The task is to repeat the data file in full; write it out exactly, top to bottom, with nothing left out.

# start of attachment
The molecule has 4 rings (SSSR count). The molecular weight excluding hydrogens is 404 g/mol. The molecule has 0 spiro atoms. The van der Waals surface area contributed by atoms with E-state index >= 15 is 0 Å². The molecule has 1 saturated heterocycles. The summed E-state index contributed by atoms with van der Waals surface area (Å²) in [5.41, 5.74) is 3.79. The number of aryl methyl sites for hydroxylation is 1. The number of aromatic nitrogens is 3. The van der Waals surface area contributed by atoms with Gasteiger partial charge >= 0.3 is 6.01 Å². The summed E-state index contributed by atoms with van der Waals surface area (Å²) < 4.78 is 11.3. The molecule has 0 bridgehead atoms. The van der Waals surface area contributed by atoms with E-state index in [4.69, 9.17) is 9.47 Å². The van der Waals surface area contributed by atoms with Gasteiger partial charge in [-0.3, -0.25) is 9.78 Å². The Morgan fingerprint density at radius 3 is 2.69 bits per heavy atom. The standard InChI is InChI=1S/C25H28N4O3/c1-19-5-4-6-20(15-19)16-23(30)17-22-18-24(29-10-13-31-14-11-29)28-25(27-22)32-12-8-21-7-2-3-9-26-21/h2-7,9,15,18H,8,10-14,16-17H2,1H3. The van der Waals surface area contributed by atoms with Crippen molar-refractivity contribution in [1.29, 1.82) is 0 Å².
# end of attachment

The molecule has 4 rings (SSSR count). The molecular weight excluding hydrogens is 404 g/mol. The molecule has 0 spiro atoms. The van der Waals surface area contributed by atoms with E-state index >= 15 is 0 Å². The molecule has 1 saturated heterocycles. The summed E-state index contributed by atoms with van der Waals surface area (Å²) in [5.41, 5.74) is 3.79. The number of aryl methyl sites for hydroxylation is 1. The number of aromatic nitrogens is 3. The van der Waals surface area contributed by atoms with Gasteiger partial charge >= 0.3 is 6.01 Å². The summed E-state index contributed by atoms with van der Waals surface area (Å²) < 4.78 is 11.3. The molecule has 0 bridgehead atoms. The van der Waals surface area contributed by atoms with E-state index in [4.69, 9.17) is 9.47 Å². The van der Waals surface area contributed by atoms with Gasteiger partial charge in [-0.3, -0.25) is 9.78 Å². The Morgan fingerprint density at radius 3 is 2.69 bits per heavy atom. The standard InChI is InChI=1S/C25H28N4O3/c1-19-5-4-6-20(15-19)16-23(30)17-22-18-24(29-10-13-31-14-11-29)28-25(27-22)32-12-8-21-7-2-3-9-26-21/h2-7,9,15,18H,8,10-14,16-17H2,1H3. The van der Waals surface area contributed by atoms with Crippen molar-refractivity contribution in [1.29, 1.82) is 0 Å².